My co-workers dread it every time their parents or in-laws come to visit. This one female co-worker actually “escapes” their company by coming into work on a Friday (she usually doesn’t work Fridays). As much as they try to help with taking care of the children, especially in a family where both parents work full-time … shouldn’t it be an appreciation? Instead, they complain that they let the children play too much, eat too many sweet things, mess up their “sleeping schedule”. Honestly, I have never heard of a sleeping schedule for babies until I met young parents in Canada. They need to come to Asia and see how we tame babies. When the clock strikes 8 sharp, all events come to a stop as it is time to go home and put the baby to sleep. Well, the baby needs to sleep in tranquility on its cozy crib.  Want to see how my cousins in Malaysia handle parenthood? Whether it is midnight or 2 A.M. at a family gathering, or a wedding dinner … the baby follows along. Sleep or no sleep it will have to deal with the noise and environment. Actually, if you train the baby when it’s very young, they can sleep in any environment. After all, the baby is tired. So if they need to sleep, they will. If the baby starts to throw cutlery to the floor at the dinner table on the restaurant, the Caucasian parent would probably execute patience and keep picking up after the baby, as the reasoning is they are too young to understand it is wrong even if you try to talk to them. Well … that is why you have to scold and punish them with the rod, people! Actions speak louder than words at that age. Of course, you don’t smack the baby until they bleed. But a simple change in tone, and corrective light slap on the baby’s palm will teach them boundaries. I think babies here are too pampered! One might say I am generalizing too much, but until you actually live in the West World, you don’t see the real scenes behind the daily lives of Western families. In fact, you can even see it anywhere in public. Teenagers or young children here do not know the meaning of respect for the elderly. And it doesn’t have to be a senior citizen. They don’t even show enough respect to their own parents.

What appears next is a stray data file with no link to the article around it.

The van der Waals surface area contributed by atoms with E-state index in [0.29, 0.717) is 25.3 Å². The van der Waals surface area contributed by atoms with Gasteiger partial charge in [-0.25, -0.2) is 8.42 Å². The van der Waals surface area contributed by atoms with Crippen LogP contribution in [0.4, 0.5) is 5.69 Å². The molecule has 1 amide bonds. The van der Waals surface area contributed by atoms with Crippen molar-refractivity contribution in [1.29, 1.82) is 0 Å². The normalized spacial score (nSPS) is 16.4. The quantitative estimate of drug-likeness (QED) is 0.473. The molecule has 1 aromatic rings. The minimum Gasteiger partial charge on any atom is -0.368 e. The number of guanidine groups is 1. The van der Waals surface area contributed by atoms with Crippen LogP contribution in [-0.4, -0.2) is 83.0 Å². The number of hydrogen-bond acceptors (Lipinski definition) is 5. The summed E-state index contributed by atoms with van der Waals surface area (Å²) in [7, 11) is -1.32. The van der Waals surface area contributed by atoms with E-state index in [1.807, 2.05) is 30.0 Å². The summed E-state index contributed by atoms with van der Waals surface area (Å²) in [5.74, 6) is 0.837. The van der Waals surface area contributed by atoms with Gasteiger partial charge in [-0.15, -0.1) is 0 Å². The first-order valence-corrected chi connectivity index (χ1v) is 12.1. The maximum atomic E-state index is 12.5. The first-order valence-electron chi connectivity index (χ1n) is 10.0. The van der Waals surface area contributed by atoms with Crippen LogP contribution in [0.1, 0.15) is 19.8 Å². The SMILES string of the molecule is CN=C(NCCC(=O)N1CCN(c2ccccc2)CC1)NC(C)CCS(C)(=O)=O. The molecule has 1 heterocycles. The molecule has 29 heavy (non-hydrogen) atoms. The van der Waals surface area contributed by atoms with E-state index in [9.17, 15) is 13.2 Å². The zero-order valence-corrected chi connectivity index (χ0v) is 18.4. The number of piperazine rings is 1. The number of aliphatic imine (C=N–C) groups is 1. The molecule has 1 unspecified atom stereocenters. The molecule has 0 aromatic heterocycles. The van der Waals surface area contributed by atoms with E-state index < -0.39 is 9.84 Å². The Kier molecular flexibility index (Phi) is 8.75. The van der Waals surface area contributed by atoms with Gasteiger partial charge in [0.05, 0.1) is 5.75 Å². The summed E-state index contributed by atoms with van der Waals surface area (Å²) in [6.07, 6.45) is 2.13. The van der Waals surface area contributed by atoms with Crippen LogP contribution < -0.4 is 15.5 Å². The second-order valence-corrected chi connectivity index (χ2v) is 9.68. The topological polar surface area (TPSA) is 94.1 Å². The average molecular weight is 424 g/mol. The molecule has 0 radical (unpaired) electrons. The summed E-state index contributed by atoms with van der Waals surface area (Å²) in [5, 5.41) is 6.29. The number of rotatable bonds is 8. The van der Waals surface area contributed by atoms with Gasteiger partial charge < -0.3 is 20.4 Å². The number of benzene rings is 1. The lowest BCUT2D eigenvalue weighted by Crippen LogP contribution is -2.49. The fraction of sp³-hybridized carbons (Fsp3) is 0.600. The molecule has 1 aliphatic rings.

Also, people here complain about pregnancy as if it is a terrible thing that they will never choose to do it again. I guess it is not the most comfortable period, especially when something is growing and kicking inside of you. It could be just the women at my workplace too.

I told my mum. The next time I have children, you definitely have to come and live with me. Perhaps, I look to my parents as wise people. But honestly, there are so many things from tradition to culture in family upbringing that I don’t know. Elderly folks play an important role in today’s modern fast-paced society. If there’s one important thing I want my children to grow up with, it is filial piety, respect and family virtues – the Asian way.